The first phase or repairs to the fabric of the building is complete and, with the HLF’s support, the focus can now move to the interiors and contents of this Tudor palace.
As part of the project a bespoke and state of the art conservation studio will be created at Knole. Visitors will be able to watch the conservators at work and the studio will offer conservation and heritage-related training courses.
Alongside the conservation work, the funding will also allow us to create stable environmental conditions in the rooms on show to the public. In addition we will open up previously unseen rooms and create improved visitor facilities.
Among the objects at Knole to be safeguarded and shown to better advantage are the extraordinary sixteenth- and seventeenth-century state beds. The bed shown here, in the Venetian Ambassador’s Room, was originally made for King James II in 1688.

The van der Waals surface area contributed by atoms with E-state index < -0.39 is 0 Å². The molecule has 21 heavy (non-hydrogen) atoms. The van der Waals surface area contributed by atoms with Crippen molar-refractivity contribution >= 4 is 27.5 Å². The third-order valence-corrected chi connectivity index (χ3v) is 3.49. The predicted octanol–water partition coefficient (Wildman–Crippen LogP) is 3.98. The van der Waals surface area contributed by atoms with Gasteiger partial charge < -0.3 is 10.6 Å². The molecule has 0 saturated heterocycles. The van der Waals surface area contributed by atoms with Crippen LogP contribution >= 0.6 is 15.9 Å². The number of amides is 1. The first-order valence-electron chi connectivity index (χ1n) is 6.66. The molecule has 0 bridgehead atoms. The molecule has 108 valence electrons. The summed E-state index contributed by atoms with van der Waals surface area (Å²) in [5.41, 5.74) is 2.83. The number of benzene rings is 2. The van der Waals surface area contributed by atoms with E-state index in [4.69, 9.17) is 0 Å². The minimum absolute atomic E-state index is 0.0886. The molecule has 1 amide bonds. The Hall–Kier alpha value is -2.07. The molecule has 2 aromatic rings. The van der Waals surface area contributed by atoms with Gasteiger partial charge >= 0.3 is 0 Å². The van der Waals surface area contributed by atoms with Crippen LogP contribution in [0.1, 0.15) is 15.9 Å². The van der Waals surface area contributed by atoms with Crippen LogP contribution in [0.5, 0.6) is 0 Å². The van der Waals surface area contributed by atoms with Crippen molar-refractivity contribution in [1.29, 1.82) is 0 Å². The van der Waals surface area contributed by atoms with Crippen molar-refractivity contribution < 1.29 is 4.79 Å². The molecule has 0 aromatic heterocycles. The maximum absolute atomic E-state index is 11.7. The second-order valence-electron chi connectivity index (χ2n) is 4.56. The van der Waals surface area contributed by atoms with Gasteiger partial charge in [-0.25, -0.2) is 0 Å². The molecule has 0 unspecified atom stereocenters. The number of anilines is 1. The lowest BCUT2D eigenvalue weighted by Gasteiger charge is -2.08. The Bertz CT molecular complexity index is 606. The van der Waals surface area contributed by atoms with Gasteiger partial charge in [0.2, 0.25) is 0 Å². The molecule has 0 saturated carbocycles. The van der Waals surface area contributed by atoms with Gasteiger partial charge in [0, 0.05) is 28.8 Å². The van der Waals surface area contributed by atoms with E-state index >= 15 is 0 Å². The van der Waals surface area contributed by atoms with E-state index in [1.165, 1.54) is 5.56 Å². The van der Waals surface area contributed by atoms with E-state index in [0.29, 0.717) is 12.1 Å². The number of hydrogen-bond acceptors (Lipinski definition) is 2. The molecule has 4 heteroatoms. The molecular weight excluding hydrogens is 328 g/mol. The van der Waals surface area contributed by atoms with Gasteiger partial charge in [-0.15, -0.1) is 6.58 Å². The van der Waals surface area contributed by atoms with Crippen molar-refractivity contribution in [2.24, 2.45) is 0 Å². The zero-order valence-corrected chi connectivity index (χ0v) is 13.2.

The bed was given to Charles Sackville, 6th Earl of Dorset (1638-1706), who was Chamberlain to the household of King William III and Queen Mary II. As a perquisite of his office the 6th Earl was allowed to dispose of furniture from the royal palaces when they were deemed to be out of date, and this is how the collection of magnificent Stuart furniture came to Knole.